86-year-old Tremonton woman left without heat for days after Questar Gas billing mistake

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  • deseret pete robertson, Wy
    Jan. 3, 2014 11:25 a.m.

    Gov't oversight would not help, but add to the confusion --- all the family would have had to do, when no one would respond, is call and say there is a gas leak. That would have brought someone in a hurry.

  • washcomom Beaverton, OR
    Jan. 1, 2014 3:10 p.m.

    Personal face to face apologies would go very far, not only with this woman, but the community. We have lost what the definition of "service" is. Now it's all about pushing buttons and printed word. Whatever happened to "person to person" contact?

  • owlmaster2 Kaysville, UT
    Jan. 1, 2014 12:33 p.m.

    Widow age 86, gas turned off in "error"?
    To a Corporation this lady is a dollar sign.... nothing more.

  • Bearone Monroe, UT
    Jan. 1, 2014 12:22 a.m.

    Really now---"I'm sorry" is not really enough! The gas company should be actively working to make this situation right. Perhaps 'zero' billing for her for a month for each day she was without gas service. They should do more than just say 'I'm sorry"

  • samhill Salt Lake City, UT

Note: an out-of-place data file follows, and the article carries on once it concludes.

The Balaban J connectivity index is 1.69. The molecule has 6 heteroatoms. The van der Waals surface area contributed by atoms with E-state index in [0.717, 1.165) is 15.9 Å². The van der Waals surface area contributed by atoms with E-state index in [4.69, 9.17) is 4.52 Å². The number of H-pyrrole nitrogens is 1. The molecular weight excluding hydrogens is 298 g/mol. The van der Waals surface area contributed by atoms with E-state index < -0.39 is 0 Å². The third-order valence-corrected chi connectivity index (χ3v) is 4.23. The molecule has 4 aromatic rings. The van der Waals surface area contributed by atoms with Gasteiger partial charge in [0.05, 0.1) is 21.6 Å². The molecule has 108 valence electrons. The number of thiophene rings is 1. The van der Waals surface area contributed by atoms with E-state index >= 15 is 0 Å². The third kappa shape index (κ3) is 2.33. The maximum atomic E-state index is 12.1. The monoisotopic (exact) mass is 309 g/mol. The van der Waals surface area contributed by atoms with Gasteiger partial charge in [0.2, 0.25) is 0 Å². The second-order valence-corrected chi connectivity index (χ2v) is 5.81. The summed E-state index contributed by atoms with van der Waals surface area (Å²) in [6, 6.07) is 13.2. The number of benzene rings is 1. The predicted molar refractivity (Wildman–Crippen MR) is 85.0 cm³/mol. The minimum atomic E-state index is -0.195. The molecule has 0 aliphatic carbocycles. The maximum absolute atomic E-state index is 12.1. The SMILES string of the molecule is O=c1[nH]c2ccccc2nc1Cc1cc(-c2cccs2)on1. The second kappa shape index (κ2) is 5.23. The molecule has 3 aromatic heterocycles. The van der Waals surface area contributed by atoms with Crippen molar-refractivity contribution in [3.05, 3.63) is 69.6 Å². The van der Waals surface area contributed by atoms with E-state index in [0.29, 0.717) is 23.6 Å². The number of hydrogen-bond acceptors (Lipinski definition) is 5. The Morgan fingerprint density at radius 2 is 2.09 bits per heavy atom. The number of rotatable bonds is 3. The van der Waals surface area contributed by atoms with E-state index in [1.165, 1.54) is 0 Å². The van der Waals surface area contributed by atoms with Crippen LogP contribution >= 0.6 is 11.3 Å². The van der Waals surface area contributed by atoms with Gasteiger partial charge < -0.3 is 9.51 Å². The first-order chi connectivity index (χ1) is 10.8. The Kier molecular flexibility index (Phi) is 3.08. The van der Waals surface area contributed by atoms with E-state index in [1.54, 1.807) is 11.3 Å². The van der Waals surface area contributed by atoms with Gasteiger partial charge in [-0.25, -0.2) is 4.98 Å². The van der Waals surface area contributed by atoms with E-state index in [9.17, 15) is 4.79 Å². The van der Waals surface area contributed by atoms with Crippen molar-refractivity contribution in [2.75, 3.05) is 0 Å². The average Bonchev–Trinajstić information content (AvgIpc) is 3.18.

Dec. 31, 2013 8:21 p.m.

    I would think that an action to cut gas service smack in the middle of Winter would require a **much** greater level of due diligence than seems to be the case. Not only did the person suffer, an elderly widow no less, but there is a strong possibility of serious property damage when the temps are in the teens or less, as we've been having lately.

    Much as I hate the idea of more government regulation, I'd say this case indicates a need for some sort of law to guarantee in the future that more is required than an apology from Questar.

  • Mike Richards South Jordan, Utah
    Dec. 31, 2013 4:58 p.m.

    People make mistakes. To keep this from happening again, why not require the employees involved and their supervisors to make personal house calls whenever someone's gas is shutoff. Let them have that assignment all winter long. If they have to face the people who will die without heat, maybe they'll start to think before making another "mistake".

  • Shawnm750 West Jordan, UT
    Dec. 31, 2013 3:55 p.m.

    It she had a gas meter attached to her house, this problem could've been solved with a hacksaw and large wrench... I still don't see why it matters if her deceased husband's name is still listed on the account? They obviously have that information in their system, so it's not as though someone could call and pretend to be him to make changes. And utilities companies wonder why they get such a bad rap...

  • DVD Taylorsville, 00
    Dec. 31, 2013 3:53 p.m.

    It does show the need for some community, even governmental oversight where life sustaining resources are controlled by private entities. There are other, very similar stories that have happened around me, but they didn't make the news. Luckily, again, those folks had family that were watching over them. Some of us, both old and young, do not have that kind of backup. But it probably shouldn't be necessary to have a family nearby in order not to freeze to death in the U.S. in the 21st century, via company error.